Faith, Reason, and Birth Control
[Note: this was previously published as a Freethinkers of Colorado Springs article.]
A simple explanation of the difference between religion and freethought is that religion is based on faith, while reason serves as the ground for freethought. These two life-stances can create vastly different attitudes on some issues.
Take the subject of birth control. It is no accident that the most vocal opponents of the use of contraceptives term themselves "religious." They are blinded to the impact of overpopulation in the world because they faithfully cite Genesis 1:28: "And God said to them, be fruitful, and multiply, and replenish the earth."
Now this decree was fine in the early days when the earth was sparsely populated. High birth rates were desirable--even necessary--for survival. But in the year 2004 our earth is bearing the burden of 6.3 billion people. Resources are being depleted, species are becoming extinct, famine is increasing, and global warming is threatening to make life unbearable--if pollution doesn't kill us first.
But do anticontraceptionists admit it is time to encourage birth control? No, indeed. They take the direction to "fill the earth" as a commandment to keep filling the bucket. The freethinker looks at the statistics and says, "Hey, the bucket is full. In fact, it's running over!" A reasonable person knows it's time to turn off the tap.
Faith and reason are not mutually exclusive, of course; some religionists do apply reason to this matter. In 1971, the General Assembly of the Presbyterian Church recognized that "the assumption that couples have the freedom to have as many children as they can support should be challenged. We can no longer justify bringing into existence as many children as we desire. Our corporate responsibility to each other prohibits this." In fact, in 1972, the Presbyterians stated that "We who are motivated by the urgency of overpopulation ... would preserve the species by responding in faith: Do not multiply--the earth is filled!"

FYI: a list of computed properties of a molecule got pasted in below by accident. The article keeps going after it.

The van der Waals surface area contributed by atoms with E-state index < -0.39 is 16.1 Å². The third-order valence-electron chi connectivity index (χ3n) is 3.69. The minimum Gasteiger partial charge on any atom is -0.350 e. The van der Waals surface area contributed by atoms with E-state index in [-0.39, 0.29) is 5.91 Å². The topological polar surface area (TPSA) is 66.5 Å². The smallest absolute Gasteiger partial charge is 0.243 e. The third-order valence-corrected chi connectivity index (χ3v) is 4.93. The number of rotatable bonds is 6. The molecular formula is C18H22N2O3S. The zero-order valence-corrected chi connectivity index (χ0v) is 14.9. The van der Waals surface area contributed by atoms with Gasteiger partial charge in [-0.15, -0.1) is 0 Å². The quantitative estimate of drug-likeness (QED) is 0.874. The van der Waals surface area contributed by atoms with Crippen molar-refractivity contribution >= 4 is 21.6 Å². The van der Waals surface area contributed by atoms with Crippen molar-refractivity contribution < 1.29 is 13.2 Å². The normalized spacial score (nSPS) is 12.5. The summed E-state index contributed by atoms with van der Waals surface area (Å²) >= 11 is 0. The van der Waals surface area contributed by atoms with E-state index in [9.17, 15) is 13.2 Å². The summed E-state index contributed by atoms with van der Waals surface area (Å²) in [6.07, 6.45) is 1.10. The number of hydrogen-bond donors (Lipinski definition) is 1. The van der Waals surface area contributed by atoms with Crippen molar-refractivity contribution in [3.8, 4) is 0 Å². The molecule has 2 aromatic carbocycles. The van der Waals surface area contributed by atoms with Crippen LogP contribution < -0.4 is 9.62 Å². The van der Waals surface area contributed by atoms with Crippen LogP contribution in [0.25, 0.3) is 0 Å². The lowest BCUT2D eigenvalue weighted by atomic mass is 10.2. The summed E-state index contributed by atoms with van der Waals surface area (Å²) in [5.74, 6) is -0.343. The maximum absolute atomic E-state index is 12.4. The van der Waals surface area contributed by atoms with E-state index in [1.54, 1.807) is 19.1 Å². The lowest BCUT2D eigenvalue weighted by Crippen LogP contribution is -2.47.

So why is there still so much opposition to contraception? Why do opponents insist that elected officials do all in their power to stop the use of birth control? The Catholic Church demands that candidates support the Church's position against contraceptives. In 1998, James Dobson of Focus on the Family sent a letter to all Republican legislators in Congress, as well as Republican Governors, demanding that Planned Parenthood, the largest supplier of contraceptives, be defunded.
And why do legislators agree? Governor Owens joined the fight to defund Planned Parenthood here in Colorado. Some members of Congress oppose funding for contraceptive research. They consistently vote against contraceptive coverage in health plans and excuse pharmacists from filling prescriptions for birth control.
President George W. Bush has had the biggest impact by reimposing the global "gag rule," which effectively cuts off many funds for contraceptives to developing countries, and by stopping support for the U.N. Population Fund.
Some believers may oppose contraception because of faith in a Bible verse, but there clearly must be other motivations to account for the fact that legislators and religious leaders, both of whom should be aware of the poverty and suffering high birthrates can cause, would still be encouraging the biblical order to "multiply." Perhaps they find advantage in the byproducts of overpopulation--cheap labor for the capitalists, and a new supply of believers for religion.
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